An Historical Account of Compendious and Swift Writing

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J. Bettenham, 1736 - Shorthand - 60 pages
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Page 55 - Completed, or the art of Shorthand brought to perfection; being the most easy, exact, lineal, speedy, and legible method extant; whereby can be joined in every sentence at least two, three, four, five, six, seven, or more words together in one, without taking off the pen, in the twinkling of an eye; and that by the signs of the English moods, tenses, persons, participles, etc., never before invented.
Page 30 - Quis, quaeso, quis me prodidit? quis ista iam dixit tibi, quae cogitabam dicere ? quae furta corde in intimo 25 exercet ales dextera? quis ordo rerum tam novus, veniat in aures ut tuas, quod lingua nondum absolvent ? doctrina non...
Page 38 - These characterical words thou art to get by heart, and therewith the making of the figure of the character, so as to do it readily and clean : then to be able to join every character to the word pronounced, without book, or sight of any pattern before thee. This done, thou art farther to proceed, and to learn how to refer either words of like signification, or of the same kind, or contraries, unto those that be called
Page 41 - Charactery * that ever was set forth. Since which time, '* many others, taking their fundamental rules ' from this book, have sought to better the '', invention, by changing the figure, power, or places of the literal characters, and by the various affixing of them one to another...
Page 37 - ... invent a speedy kind of writing by character, and that he, upon the consideration of the great use of such a kind of writing, had invented the like, of few characters, short, and easy, every character answering a word. His invention, too, (he observes,) was mere English, without precept or imitation of any : and he hoped it wanted little to equal it with the old device of Cicero but Her Majesty's allowance and Cicero's name.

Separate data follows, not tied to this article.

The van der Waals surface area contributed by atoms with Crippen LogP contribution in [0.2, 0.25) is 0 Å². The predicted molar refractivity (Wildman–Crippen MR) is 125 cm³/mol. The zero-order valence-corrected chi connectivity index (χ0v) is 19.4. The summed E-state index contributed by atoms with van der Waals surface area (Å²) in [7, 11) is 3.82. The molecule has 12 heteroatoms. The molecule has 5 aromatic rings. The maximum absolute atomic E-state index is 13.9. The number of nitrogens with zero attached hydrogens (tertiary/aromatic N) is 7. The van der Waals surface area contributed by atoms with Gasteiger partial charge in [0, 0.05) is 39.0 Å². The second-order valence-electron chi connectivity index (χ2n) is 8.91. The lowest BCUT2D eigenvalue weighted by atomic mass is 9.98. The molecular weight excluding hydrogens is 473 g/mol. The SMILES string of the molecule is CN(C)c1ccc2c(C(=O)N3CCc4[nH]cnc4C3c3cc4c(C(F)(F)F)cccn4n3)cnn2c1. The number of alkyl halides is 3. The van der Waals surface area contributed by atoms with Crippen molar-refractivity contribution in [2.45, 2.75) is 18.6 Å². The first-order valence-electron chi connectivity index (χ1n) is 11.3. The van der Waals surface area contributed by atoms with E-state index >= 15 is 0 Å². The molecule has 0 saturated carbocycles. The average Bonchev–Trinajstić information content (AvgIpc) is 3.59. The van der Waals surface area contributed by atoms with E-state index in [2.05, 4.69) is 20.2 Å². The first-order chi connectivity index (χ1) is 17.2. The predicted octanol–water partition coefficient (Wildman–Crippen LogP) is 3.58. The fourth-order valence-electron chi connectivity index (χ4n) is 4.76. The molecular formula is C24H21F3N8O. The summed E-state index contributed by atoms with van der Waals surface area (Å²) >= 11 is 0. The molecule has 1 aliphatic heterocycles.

Page 42 - There was no alphabet, but there was a Table of Words with characters annexed, which (said the author) "thou art to get by heart." We am told 34 that " it required such understanding and memory that few of the ordinary sort of people could attain to the knowledge thereof.
Page 54 - urea clavis, or a golden key to the cabinet of contractions, unlocking all the mysteries (and seeming difficulties) of an engraven sheet of short hand lately published, entituled A regular and easy table of natural contractions, &c.
Page 55 - Never before invented. By this New Method any, who can but tolerably write their Names in Round-hand, may with ease (by this Book alone without any Teacher) take down from ye Speakers Mouth, any Sermon, Speech, Trial, Play, etc.
Page 32 - . . . verum accito notario, aut statim dicto quodcumque in buccam venerit: aut si paululum voluero cogitare, melius aliquid prolaturus, tune me tacitus ille reprehendit, manum contrahit, frontem rugat, et se frustra adesse, toto gestu corporis contestatur.
Page 39 - Then he proceeds to shew how the needful letters of all words are to be expressed. This he does distinctly, with respect to words of one, two, three, or more syllables ; and particularly as to monosyllables, that are produced, that is to say, pronounced as having in them a long vowel or diphthong. He points out a mode of distinguishing them from words written with the same letters, whose vowels are short; viz.

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